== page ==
Applying these rules to some aircraft export transactions is difficult, and even experienced customs brokers/government officials can reach different conclusions as to which party should be the USPPI or FPPI and whether a transaction is a routed export transaction or not. However, the aircraft broker receiving a commission only, an owner trustee or a management company providing ferry services generally would not be considered the USPPI or FPPI, as they are not a principal party receiving the primary benefit of the transaction.
Who Is the "Exporter" and What Are the Restrictions on Exporting?
The term "exporter," under the Export Administration Regulations (EAR), is defined as "[t]he person in the United States who has the authority of a principal party in interest to determine and control the sending of items out of the United States."4 The exporter is generally the USPPI and is the party generally responsible for determining licensing authority (i.e., determining whether the aircraft export requires a license, falls under a license exception or qualifies for no license required). The principal exception to the USPPI being the exporter is, in a routed export transaction, if the USPPI obtains written confirmation from the FPPI that the FPPI will be responsible for determining licensing authority. In such case, the authorized agent of the FPPI is the exporter under the EAR.5
The EAR applies to the physical export of civil aircraft from the United States to a foreign country, regardless of whether the aircraft is flying on a temporary basis or for permanent export. However, most civil aircraft do not need a license to export to most countries under the EAR or U.S. economic sanctions. However, exports are generally prohibited to sanctioned countries, such as Cuba, Iran, Syria, Sudan, North Korea and the Crimea region; certain persons on barred entity lists, including the Entity List, Denied Persons List and Specially Designated Nationals (SDN) List; or certain barred end-users/end-uses (such as military end-users/end-uses in Venezuela, Russia and China).
U.S. parties should properly vet the foreign counterparties (including the beneficial owner of the purchaser as well as the end-user) before transferring title to ensure that the aircraft will not be diverted to an unlawful end-user, end-use or destination in violation of the EAR or U.S. economic sanctions. Even if the buyer is not designated on one of the above lists, U.S. parties should be alert for and cautious of any "red flags" of possible illegal activity, such as funds from various sources not associated with the buyer, a buyer who is evasive about disclosing the end-user or a buyer who refuses to provide information about its beneficial ownership.
What Are Some Tips to Ensure Compliance with Export Requirements?
The export clearance process is an inexpensive ministerial process, but failure to follow the procedures can result in fines or even aircraft seizures by the U.S. government. Regardless of your role as seller, buyer, broker, trustee or outside counsel, it is important to collaborate with other parties in the transaction on export clearance in the same way parties work to ensure that deregistration and export certificate of airworthiness issues are properly handled. While not comprehensive, below are some tips for complying with the export clearance process when exporting from the U.S.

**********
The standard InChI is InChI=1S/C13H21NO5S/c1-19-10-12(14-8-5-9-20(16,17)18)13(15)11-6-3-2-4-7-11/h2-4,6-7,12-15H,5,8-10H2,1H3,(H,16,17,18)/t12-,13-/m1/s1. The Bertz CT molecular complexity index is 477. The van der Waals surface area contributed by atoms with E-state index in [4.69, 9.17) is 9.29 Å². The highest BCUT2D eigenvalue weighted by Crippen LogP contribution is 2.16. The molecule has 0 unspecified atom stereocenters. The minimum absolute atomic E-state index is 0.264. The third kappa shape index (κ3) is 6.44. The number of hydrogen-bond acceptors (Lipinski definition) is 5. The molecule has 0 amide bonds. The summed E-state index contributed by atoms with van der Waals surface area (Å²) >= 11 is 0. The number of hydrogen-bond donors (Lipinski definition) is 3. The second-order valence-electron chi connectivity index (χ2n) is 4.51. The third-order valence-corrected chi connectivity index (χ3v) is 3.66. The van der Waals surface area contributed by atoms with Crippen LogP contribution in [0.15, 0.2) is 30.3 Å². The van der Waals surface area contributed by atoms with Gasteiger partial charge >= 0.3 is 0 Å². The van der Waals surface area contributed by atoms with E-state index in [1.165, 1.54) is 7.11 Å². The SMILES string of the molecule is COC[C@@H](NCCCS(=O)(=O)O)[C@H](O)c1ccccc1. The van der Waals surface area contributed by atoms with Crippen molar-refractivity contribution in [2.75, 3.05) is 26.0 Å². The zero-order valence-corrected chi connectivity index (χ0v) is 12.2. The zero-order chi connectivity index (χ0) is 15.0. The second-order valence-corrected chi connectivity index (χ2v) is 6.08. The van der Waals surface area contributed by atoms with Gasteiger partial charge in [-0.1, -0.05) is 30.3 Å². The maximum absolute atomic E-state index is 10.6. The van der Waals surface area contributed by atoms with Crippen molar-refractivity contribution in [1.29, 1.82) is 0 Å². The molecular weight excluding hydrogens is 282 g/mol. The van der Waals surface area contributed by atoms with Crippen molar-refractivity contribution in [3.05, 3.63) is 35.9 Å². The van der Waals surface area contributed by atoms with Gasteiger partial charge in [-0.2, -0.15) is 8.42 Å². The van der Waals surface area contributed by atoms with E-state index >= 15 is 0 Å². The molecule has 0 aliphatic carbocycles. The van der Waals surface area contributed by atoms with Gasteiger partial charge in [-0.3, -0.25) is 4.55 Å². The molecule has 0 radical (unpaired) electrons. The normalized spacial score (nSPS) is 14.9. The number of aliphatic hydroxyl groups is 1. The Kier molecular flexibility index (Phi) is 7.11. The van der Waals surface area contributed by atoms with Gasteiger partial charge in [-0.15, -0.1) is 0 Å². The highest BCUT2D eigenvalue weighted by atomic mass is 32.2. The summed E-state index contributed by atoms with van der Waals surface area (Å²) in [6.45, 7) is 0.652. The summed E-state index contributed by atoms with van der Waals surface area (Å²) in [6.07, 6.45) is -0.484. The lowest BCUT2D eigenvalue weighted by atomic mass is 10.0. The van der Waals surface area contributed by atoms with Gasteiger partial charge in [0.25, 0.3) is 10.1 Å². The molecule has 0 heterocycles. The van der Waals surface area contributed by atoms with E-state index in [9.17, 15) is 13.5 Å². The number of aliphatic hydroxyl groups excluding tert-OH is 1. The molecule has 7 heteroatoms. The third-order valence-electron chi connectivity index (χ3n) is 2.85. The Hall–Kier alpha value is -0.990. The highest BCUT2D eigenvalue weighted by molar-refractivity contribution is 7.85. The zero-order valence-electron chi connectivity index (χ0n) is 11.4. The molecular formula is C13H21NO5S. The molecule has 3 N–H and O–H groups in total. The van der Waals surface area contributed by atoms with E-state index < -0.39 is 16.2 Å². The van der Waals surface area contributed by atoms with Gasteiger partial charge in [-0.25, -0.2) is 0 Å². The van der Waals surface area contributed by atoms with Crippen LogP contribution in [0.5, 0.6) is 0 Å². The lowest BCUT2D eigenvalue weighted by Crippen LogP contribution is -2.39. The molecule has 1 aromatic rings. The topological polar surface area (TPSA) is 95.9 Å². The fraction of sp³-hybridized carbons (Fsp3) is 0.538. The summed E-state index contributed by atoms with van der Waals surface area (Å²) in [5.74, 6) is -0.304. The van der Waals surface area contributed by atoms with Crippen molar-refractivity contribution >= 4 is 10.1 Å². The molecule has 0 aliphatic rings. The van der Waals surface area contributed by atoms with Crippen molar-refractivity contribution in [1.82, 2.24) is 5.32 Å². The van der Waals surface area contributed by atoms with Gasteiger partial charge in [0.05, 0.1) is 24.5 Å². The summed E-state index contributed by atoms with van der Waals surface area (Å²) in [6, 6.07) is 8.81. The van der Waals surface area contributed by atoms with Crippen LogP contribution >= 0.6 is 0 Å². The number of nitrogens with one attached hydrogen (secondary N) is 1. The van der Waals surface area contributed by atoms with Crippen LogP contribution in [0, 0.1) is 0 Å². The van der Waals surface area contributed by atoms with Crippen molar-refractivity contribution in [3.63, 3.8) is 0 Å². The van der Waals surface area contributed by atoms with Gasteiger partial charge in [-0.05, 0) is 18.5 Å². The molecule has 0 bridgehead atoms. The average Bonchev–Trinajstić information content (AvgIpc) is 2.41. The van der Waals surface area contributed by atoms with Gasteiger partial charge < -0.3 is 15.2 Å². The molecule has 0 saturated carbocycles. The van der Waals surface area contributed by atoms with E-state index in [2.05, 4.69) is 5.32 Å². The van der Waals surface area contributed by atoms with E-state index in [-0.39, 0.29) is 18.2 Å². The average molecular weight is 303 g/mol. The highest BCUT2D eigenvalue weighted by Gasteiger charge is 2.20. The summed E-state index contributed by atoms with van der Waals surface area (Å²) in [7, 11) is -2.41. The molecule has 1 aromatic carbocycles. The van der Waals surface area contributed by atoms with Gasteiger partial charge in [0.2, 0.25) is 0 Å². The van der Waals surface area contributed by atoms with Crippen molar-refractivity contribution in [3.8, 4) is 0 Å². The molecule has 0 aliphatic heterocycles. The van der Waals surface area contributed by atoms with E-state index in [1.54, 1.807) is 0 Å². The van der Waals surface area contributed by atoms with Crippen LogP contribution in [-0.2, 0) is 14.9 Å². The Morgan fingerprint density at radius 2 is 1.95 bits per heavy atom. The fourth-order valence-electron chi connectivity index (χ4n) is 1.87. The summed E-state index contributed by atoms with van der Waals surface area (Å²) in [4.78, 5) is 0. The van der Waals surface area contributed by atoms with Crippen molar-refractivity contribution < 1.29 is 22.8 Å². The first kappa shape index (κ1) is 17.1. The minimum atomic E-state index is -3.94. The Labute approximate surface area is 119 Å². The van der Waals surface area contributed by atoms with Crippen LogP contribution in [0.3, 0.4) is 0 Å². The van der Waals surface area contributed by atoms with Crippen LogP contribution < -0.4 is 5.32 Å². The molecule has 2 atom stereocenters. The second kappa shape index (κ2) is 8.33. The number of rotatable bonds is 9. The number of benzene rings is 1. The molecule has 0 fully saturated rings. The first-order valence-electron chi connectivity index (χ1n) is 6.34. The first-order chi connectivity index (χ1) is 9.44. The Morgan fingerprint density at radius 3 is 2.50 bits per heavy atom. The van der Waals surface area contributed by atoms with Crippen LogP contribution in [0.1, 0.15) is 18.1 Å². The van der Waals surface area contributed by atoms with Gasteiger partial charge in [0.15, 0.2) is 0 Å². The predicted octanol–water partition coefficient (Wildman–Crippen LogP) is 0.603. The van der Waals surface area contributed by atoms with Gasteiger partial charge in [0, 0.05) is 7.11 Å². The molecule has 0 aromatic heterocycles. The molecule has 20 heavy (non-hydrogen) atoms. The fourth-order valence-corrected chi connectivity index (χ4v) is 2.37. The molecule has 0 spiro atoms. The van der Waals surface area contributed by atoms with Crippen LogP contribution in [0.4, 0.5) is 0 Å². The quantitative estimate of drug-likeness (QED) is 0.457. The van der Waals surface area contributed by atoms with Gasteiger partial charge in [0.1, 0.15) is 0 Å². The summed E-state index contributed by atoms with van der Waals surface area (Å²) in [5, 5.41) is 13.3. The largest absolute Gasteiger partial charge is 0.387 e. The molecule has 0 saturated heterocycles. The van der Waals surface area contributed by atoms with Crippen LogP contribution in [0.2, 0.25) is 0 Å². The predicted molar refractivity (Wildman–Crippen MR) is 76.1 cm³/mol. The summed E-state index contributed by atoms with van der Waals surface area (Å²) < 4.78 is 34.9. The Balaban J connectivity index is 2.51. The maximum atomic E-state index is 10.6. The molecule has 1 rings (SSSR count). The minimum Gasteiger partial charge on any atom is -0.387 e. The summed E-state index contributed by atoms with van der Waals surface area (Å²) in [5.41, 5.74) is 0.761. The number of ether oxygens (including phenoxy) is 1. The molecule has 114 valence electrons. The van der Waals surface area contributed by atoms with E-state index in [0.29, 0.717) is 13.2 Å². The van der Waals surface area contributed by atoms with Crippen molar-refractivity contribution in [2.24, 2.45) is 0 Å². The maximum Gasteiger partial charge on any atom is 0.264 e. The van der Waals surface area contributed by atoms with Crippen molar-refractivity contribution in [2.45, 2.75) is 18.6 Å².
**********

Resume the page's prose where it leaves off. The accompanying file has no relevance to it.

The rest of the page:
- Confirm that the party responsible for the EEI filing is using a customs broker or other professional experienced in aircraft exports (particularly in routed export transactions). The customs broker or counsel can assist in determining whether a transaction is a routed export transaction and who the USPPI should be (in some cases, in consultation with the Census Bureau).
- Note that the first page of the airway bill, export shipping instructions or other commercial loading documents (e.g., export manifest) must be annotated with an Internal Transaction Number (ITN), which is the EEI filing identification number automatically generated when the EEI is filed.6
- The purchase agreement should clearly delineate which party is responsible for arranging and paying for export licensing and clearance, consistent with the restrictions in the regulations (i.e., certain responsibilities may not be contractually disclaimed). In addition, it is recommended that the purchase agreement contain export control language, and a "destination control statement" should be included on the commercial invoice prepared for export purposes.7
- Be cognizant that an aircraft departing the U.S. (whether for permanent or temporary export) must comply with certain filing requirements, such as pre-filing an electronic manifest. For example, private aircraft must not depart the U.S. to travel to a foreign location until CBP confirms receipt of the appropriate manifest and departure information, and grants electronic clearance via electronic mail or telephone.8 In addition, some foreign countries require filing of advance notice of arrival.
- In some cases, an aircraft will be loaded with spares or other items that may be considered cargo. If this is the case, check with the customs broker, as such items may need to be separately declared and identified in the EEI for export purposes (and for import into the destination country).
- Parties should retain records of proper export. Note that the EEI is confidential, and the USPPI and authorized agent generally cannot share the EEI with anyone, including the FPPI.